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Union Bank Of India

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After the war, in 1948, it reopened its branch in Colombo. Indian Bank also reopened its branches in Burma, Malayan and Singapore, the last in 1962. The Burmese government nationalised all foreign banks, including Indian Bank’s branch, in 1963.

The 1960s saw IB expand domestically as it acquired Rayalaseema Bank (est. 1939), Mannargudi Bank (est. 1932), Bank of Alagapuri, Salem Bank (est. 1925), and Trichy United Bank. (Trichy United was the result of the 1965 merger of Woraiyur Commercial Bank, the Palakkarai Bank and the Tennur Bank.) These were all small banks with the result that all the acquisitions added only about 38 branches to IB’s network. Trichy United had five branches and its acquisition in 1967 brought the number of IB branches up to 210.

Then on 19 July 1969 the Government of India nationalised 14 top banks, including Indian Bank. One consequence of the nationalisation was that the Malaysian branches of nationalised Indian banks were forbidden to continue to operate as branches of the parent. At the time, Indian Bank had three branches, and Indian Overseas Bank, and United Commercial Bank had eight between them. In 1973 the three established United Asian Bank Berhad to amalgamate and take over their Malaysian operations.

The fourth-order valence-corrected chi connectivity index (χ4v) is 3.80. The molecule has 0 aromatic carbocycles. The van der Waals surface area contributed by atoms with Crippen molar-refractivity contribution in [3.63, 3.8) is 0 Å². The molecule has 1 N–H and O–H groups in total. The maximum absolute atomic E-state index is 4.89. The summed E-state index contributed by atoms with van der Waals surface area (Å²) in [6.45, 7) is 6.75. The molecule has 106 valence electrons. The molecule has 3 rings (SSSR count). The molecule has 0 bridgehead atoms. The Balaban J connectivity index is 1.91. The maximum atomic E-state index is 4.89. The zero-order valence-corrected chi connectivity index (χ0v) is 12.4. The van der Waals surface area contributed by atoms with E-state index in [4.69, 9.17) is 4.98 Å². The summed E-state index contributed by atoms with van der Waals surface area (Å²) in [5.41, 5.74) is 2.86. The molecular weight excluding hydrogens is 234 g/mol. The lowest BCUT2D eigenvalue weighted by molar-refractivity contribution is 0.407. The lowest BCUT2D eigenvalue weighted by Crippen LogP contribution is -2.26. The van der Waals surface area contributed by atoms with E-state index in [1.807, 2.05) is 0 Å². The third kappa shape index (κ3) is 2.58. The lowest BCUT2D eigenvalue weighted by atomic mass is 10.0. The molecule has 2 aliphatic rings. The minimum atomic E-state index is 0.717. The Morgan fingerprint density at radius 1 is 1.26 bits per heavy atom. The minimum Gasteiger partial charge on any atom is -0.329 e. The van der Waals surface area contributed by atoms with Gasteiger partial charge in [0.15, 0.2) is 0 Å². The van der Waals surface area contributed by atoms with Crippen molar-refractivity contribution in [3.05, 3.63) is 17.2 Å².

International expansion continued in 1978 with IB becoming a technical adviser to PT Bank Rama in Indonesia, the result of the merger of PT Bank Masyarakat and PT Bank Ramayana. Two years later, IB, Bank of Baroda, and Union Bank of India established IUB International Finance, a licensed deposit taker in Hong Kong. Each of the three banks took an equal share in the joint venture.

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